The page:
Monday, March 7, 2005 - A retired Supreme Court Judge has advised
officers of the St. Lucia Crisis Centre to handle their interviews with victims
of domestic violence as a police officer would.
Madam Justice Suzie d’Auvergne who delivered the feature address at the Centre’s
Annual General Meeting on Saturday, said a report of domestic violence is and
must be regarded as a report of crime. In light of that, she said it was
essential that the interviewing of victims be handled with utmost care.
“The interviewing officer must be aware of the sensitivity of the situation, and
bare in mind that this collection of information or evidence as we call it in
legal circles from the victim is crucial to the future safety of the victim and
the behaviour of the offender, and may even reduce the need for return calls to
further incidents,” Justice d’Auvergne said.
Madam Justice d’Auvergne said while it was true that interviewing officers were
not law enforcement personnel, when conducting interviews of that nature they
were in-fact performing the task of officers of the law: “The crisis centre may
be the first port of call for a domestic violence incident, but very often it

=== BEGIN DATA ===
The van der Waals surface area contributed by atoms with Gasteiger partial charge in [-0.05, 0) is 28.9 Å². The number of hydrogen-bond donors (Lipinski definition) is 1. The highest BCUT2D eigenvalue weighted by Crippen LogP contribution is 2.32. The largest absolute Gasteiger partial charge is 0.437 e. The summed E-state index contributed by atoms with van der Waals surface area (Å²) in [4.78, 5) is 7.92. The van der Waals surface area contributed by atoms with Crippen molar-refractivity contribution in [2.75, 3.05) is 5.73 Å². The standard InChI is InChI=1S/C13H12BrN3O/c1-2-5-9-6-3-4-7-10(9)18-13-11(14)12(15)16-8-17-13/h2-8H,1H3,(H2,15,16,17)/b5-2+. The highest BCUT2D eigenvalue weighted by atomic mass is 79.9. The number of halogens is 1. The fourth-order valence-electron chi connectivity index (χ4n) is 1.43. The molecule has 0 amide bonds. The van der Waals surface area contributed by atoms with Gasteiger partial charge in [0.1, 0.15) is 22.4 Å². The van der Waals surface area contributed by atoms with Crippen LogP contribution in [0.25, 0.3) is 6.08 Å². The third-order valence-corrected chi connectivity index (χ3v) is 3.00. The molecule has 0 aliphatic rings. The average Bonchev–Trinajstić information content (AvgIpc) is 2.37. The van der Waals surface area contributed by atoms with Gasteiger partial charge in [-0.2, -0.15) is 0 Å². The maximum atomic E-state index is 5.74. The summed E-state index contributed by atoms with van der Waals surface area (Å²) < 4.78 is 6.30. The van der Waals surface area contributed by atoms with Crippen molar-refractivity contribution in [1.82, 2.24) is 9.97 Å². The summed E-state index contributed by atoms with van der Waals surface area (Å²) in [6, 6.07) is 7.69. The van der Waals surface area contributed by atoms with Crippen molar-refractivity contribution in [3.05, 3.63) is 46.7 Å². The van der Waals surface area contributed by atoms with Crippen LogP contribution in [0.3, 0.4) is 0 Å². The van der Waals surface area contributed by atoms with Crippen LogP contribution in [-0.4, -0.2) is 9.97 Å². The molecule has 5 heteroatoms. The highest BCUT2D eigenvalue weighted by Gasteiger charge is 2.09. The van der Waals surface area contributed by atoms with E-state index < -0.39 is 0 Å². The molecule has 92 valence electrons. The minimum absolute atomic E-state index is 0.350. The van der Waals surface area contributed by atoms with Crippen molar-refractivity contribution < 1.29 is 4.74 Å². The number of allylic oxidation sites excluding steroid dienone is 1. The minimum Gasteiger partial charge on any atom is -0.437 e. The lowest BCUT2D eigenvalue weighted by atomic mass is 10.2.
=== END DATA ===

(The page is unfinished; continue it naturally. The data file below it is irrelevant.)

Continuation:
does not end there. Hence the reason why it is so important that such reported
incidents are reported properly from inception. There must be that professional
approach, tempered with kindness …not mercy, kindness.”
Speaking on the topic, The New Face of Family Law in St. Lucia, Madam Justice
d’Auvergne said while victims of domestic violence always had legal right to
petition the high court to seek redress, they were kept stranded by the
exorbitant cost of legal fees in High Court proceedings.
These issues, she said are addressed in the Domestic Violence Act, which focuses
less on whether a legal or equitable right had been infringe and more on whether
a physical and psychological act was done or threatened against someone entitled
to the protection of the state.